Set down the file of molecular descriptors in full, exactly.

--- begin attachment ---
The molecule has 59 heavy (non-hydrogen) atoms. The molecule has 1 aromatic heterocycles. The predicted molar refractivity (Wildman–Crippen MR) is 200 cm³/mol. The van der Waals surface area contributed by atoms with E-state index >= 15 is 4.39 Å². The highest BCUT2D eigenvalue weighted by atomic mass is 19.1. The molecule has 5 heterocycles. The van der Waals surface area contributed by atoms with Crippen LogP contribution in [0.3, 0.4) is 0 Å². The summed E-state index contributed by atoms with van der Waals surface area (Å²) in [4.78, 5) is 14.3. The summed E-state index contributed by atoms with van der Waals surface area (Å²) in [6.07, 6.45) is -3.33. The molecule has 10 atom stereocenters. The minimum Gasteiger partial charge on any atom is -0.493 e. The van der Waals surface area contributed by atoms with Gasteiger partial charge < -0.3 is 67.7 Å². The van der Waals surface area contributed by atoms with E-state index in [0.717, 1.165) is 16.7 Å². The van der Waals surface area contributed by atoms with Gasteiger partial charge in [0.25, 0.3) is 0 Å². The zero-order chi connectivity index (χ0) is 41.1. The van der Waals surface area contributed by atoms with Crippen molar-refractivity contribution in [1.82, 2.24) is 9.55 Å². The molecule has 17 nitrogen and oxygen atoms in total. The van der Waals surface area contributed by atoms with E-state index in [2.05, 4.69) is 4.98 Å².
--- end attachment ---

The molecule has 59 heavy (non-hydrogen) atoms. The molecule has 1 aromatic heterocycles. The predicted molar refractivity (Wildman–Crippen MR) is 200 cm³/mol. The van der Waals surface area contributed by atoms with E-state index >= 15 is 4.39 Å². The highest BCUT2D eigenvalue weighted by atomic mass is 19.1. The molecule has 5 heterocycles. The van der Waals surface area contributed by atoms with Crippen LogP contribution in [0.3, 0.4) is 0 Å². The summed E-state index contributed by atoms with van der Waals surface area (Å²) in [4.78, 5) is 14.3. The summed E-state index contributed by atoms with van der Waals surface area (Å²) in [6.07, 6.45) is -3.33. The molecule has 10 atom stereocenters. The minimum Gasteiger partial charge on any atom is -0.493 e. The van der Waals surface area contributed by atoms with Gasteiger partial charge < -0.3 is 67.7 Å². The van der Waals surface area contributed by atoms with E-state index in [0.717, 1.165) is 16.7 Å². The van der Waals surface area contributed by atoms with Gasteiger partial charge in [0.25, 0.3) is 0 Å². The zero-order chi connectivity index (χ0) is 41.1. The van der Waals surface area contributed by atoms with Crippen molar-refractivity contribution in [1.82, 2.24) is 9.55 Å². The molecule has 17 nitrogen and oxygen atoms in total. The van der Waals surface area contributed by atoms with E-state index in [2.05, 4.69) is 4.98 Å².